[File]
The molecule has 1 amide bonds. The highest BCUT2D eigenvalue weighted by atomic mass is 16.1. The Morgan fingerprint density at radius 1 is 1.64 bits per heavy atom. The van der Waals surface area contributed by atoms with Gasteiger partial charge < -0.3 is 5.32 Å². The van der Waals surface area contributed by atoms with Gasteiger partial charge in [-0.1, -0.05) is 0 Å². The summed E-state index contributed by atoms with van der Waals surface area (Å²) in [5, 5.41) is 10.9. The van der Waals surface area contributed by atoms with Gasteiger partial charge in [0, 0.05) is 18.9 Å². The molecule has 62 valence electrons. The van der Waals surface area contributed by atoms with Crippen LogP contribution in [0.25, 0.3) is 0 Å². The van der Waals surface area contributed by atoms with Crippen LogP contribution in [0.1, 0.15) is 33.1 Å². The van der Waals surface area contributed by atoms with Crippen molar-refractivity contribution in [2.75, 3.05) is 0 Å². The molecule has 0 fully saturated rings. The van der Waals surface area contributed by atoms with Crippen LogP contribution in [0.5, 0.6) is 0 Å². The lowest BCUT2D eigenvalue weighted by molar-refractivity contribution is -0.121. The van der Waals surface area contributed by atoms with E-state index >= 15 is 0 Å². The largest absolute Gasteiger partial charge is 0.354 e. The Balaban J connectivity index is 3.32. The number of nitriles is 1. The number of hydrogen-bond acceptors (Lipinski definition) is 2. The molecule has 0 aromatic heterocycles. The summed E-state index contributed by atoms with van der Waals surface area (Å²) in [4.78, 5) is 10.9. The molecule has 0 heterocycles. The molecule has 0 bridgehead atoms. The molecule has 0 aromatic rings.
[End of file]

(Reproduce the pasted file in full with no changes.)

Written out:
The molecule has 1 amide bonds. The highest BCUT2D eigenvalue weighted by atomic mass is 16.1. The Morgan fingerprint density at radius 1 is 1.64 bits per heavy atom. The van der Waals surface area contributed by atoms with Gasteiger partial charge < -0.3 is 5.32 Å². The van der Waals surface area contributed by atoms with Gasteiger partial charge in [-0.1, -0.05) is 0 Å². The summed E-state index contributed by atoms with van der Waals surface area (Å²) in [5, 5.41) is 10.9. The van der Waals surface area contributed by atoms with Gasteiger partial charge in [0, 0.05) is 18.9 Å². The molecule has 62 valence electrons. The van der Waals surface area contributed by atoms with Crippen LogP contribution in [0.25, 0.3) is 0 Å². The van der Waals surface area contributed by atoms with Crippen LogP contribution in [0.1, 0.15) is 33.1 Å². The van der Waals surface area contributed by atoms with Crippen molar-refractivity contribution in [2.75, 3.05) is 0 Å². The molecule has 0 fully saturated rings. The van der Waals surface area contributed by atoms with Crippen LogP contribution in [0.5, 0.6) is 0 Å². The lowest BCUT2D eigenvalue weighted by molar-refractivity contribution is -0.121. The van der Waals surface area contributed by atoms with E-state index >= 15 is 0 Å². The largest absolute Gasteiger partial charge is 0.354 e. The Balaban J connectivity index is 3.32. The number of nitriles is 1. The number of hydrogen-bond acceptors (Lipinski definition) is 2. The molecule has 0 aromatic heterocycles. The summed E-state index contributed by atoms with van der Waals surface area (Å²) in [4.78, 5) is 10.9. The molecule has 0 heterocycles. The molecule has 0 bridgehead atoms. The molecule has 0 aromatic rings.